How Jewish Artists Helped Reinvent Chicago

After The Great Fire, a People and City Remade Themselves

In Sickness and in Health: Leon Garland’s 1932 painting ‘Wedding in the Cemetery’ is based on an old legend that if orphans marry in a cemetery during a cholera epidemic, their dead parents will intercede to stop the scourge.
Courtesy Spertus Museum
In Sickness and in Health: Leon Garland’s 1932 painting ‘Wedding in the Cemetery’ is based on an old legend that if orphans marry in a cemetery during a cholera epidemic, their dead parents will intercede to stop the scourge.

By Laura Hodes

Published November 23, 2012, issue of November 30, 2012.
  • Print
  • Share Share
  • Single Page

(page 3 of 4)

Many of the artists exhibited here clung strongly to their Jewish identity and created art from within vibrant Jewish artst communities. According to curator Ilana Segal’s note, at this time Chicago had its own Yiddish literary group; one oil painting by Geller shows a portrait of the soulful-eyed Yiddish poet Ben Shalom. Artists spoke Yiddish at cafes, and Geller hosted Friday night get-togethers in his studio. All of the artists were members of the Jewish arts club “Around the Palette,” which was founded by Geller.

Until recently there has been near-silence about Jewish identity in art history. Art critic Margaret Olin has attributed this reluctance to mention the Jewishness of artists in art criticism as an assimilationist tactic, a reaction to the anti-Semitism intrinsic to modern art theory. As she writes, “assimilated Jews express themselves in the visual arts as individuals, not ‘as Jews.’” Part of what is so fascinating about this exhibit is that it captures a brief time when these Chicago artists were newly confronting their adopted homeland, still clinging to their Jewish identity and not yet concerned with assimilating. Their poor immigrant status meant they were still outsiders; they identified with the avant-garde, and with the worker and labor movements.

These artists were straddling two worlds, Jewish and assimilated, yet in that straddling, they made an effort to declare their Jewishness in their artwork. Geller encouraged his younger colleagues to incorporate Jewish subject matter into their work. Geller’s “Had Gadya” print and a handmade puzzle of a Hebrew aleph are presented alongside his completely secular works, such as a gorgeously colored landscape of a gritty steel Chicago.

One artist, A. Raymond Katz, successfully bridged the non-Jewish and Jewish art worlds: As Sandor, the European name for Alexander, he drew covers of The Chicagoan, a New Yorker–style magazine. There was no ostensibly Jewish content in these covers, and the artist Sam Greenberg even caricaturized Katz as a shaygetz, a non-Jew. Yet, after a trip home to Hungary, Katz was inspired to promote the use of Hebrew letters in modern Jewish decoration, specifically in stained glass designs for synagogues; he argued that the letters were more meaningful than standard Jewish motifs such as the Star of David. On display is his abstract print, “Holy Holy Holy & Final Mem.”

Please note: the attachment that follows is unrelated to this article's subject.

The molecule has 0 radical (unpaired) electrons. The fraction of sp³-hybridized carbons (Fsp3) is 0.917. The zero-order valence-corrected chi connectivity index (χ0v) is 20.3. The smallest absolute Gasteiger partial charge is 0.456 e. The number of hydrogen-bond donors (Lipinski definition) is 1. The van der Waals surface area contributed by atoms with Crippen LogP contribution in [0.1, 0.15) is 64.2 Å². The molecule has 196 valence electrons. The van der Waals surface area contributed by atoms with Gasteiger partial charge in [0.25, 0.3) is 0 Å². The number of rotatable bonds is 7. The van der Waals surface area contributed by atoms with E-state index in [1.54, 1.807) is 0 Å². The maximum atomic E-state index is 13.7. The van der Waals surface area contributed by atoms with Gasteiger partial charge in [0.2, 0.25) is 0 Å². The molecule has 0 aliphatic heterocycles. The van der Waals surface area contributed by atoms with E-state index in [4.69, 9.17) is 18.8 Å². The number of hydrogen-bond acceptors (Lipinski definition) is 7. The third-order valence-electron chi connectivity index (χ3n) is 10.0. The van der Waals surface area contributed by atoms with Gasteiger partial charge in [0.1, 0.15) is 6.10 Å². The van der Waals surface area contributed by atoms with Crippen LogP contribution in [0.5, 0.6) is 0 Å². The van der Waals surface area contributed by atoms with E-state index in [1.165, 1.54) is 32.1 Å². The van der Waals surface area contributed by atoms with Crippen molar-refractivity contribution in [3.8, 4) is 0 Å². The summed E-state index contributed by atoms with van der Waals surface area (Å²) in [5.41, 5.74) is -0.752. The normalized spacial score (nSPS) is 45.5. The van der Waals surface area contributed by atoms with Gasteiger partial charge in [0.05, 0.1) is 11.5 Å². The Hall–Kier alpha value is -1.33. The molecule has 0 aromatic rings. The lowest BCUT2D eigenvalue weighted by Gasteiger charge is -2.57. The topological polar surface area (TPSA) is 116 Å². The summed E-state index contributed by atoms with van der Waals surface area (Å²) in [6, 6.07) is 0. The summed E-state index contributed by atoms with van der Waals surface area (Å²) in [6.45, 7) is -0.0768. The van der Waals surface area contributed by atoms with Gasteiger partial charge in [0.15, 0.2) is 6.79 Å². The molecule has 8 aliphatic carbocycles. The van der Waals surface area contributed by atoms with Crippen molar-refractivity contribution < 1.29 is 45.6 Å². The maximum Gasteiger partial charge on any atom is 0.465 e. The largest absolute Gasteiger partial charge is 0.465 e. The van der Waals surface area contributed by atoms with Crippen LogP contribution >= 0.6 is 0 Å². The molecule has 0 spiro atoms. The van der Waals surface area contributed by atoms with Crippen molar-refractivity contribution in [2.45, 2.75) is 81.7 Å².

The Jewish Daily Forward welcomes reader comments in order to promote thoughtful discussion on issues of importance to the Jewish community. In the interest of maintaining a civil forum, The Jewish Daily Forwardrequires that all commenters be appropriately respectful toward our writers, other commenters and the subjects of the articles. Vigorous debate and reasoned critique are welcome; name-calling and personal invective are not. While we generally do not seek to edit or actively moderate comments, our spam filter prevents most links and certain key words from being posted and The Jewish Daily Forward reserves the right to remove comments for any reason.

Find us on Facebook!
  • Mazel tov to Idina Menzel on making Variety "Power of Women" cover!
  • "How much should I expect him and/or ask him to participate? Is it enough to have one parent reciting the prayers and observing the holidays?" What do you think?
  • New York and Montreal have been at odds for far too long. Stop the bagel wars, sign our bagel peace treaty!
  • Really, can you blame them?
  • “How I Stopped Hating Women of the Wall and Started Talking to My Mother.” Will you see it?
  • Taglit-Birthright Israel is redefining who they consider "Jewish" after a 17% drop in registration from 2011-2013. Is the "propaganda tag" keeping young people away?
  • Happy birthday William Shakespeare! Turns out, the Bard knew quite a bit about Jews.
  • Would you get to know racists on a first-name basis if you thought it might help you prevent them from going on rampages, like the recent shooting in Kansas City?
  • "You wouldn’t send someone for a math test without teaching them math." Why is sex ed still so taboo among religious Jews?
  • Russia's playing the "Jew card"...again.
  • "Israel should deal with this discrimination against Americans on its own merits... not simply as a bargaining chip for easy entry to the U.S." Do you agree?
  • For Moroccan Jews, the end of Passover means Mimouna. Terbhou ou Tse'dou! (good luck) How do you celebrate?
  • Calling all Marx Brothers fans!
  • What's it like to run the Palestine International Marathon as a Jew?
  • Does Israel have a racism problem?
  • from-cache

Would you like to receive updates about new stories?

We will not share your e-mail address or other personal information.

Already subscribed? Manage your subscription.